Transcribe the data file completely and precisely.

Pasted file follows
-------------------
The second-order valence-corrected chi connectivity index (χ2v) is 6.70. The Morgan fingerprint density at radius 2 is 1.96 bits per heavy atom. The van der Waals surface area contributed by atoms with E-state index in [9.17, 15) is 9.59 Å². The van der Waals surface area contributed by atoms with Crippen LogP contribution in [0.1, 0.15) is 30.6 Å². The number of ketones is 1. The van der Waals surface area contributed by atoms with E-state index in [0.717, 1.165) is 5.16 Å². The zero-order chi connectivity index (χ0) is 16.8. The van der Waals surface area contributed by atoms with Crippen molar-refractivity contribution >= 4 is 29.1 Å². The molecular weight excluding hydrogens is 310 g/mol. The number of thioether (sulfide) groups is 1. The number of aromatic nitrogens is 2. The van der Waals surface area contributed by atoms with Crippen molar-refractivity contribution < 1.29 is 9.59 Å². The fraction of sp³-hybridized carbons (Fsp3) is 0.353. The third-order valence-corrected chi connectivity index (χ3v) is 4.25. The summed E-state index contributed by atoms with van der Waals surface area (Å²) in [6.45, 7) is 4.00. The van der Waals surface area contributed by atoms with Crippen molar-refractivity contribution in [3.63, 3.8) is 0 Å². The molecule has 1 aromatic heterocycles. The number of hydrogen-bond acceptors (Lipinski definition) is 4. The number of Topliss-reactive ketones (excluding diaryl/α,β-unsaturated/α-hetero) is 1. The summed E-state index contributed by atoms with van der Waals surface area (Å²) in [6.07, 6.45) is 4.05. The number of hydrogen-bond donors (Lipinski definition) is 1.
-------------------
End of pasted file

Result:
The second-order valence-corrected chi connectivity index (χ2v) is 6.70. The Morgan fingerprint density at radius 2 is 1.96 bits per heavy atom. The van der Waals surface area contributed by atoms with E-state index in [9.17, 15) is 9.59 Å². The van der Waals surface area contributed by atoms with Crippen LogP contribution in [0.1, 0.15) is 30.6 Å². The number of ketones is 1. The van der Waals surface area contributed by atoms with E-state index in [0.717, 1.165) is 5.16 Å². The zero-order chi connectivity index (χ0) is 16.8. The van der Waals surface area contributed by atoms with Crippen molar-refractivity contribution >= 4 is 29.1 Å². The molecular weight excluding hydrogens is 310 g/mol. The number of thioether (sulfide) groups is 1. The number of aromatic nitrogens is 2. The van der Waals surface area contributed by atoms with Crippen molar-refractivity contribution < 1.29 is 9.59 Å². The fraction of sp³-hybridized carbons (Fsp3) is 0.353. The third-order valence-corrected chi connectivity index (χ3v) is 4.25. The summed E-state index contributed by atoms with van der Waals surface area (Å²) in [6.45, 7) is 4.00. The van der Waals surface area contributed by atoms with Crippen molar-refractivity contribution in [3.63, 3.8) is 0 Å². The molecule has 1 aromatic heterocycles. The number of hydrogen-bond acceptors (Lipinski definition) is 4. The number of Topliss-reactive ketones (excluding diaryl/α,β-unsaturated/α-hetero) is 1. The summed E-state index contributed by atoms with van der Waals surface area (Å²) in [6.07, 6.45) is 4.05. The number of hydrogen-bond donors (Lipinski definition) is 1.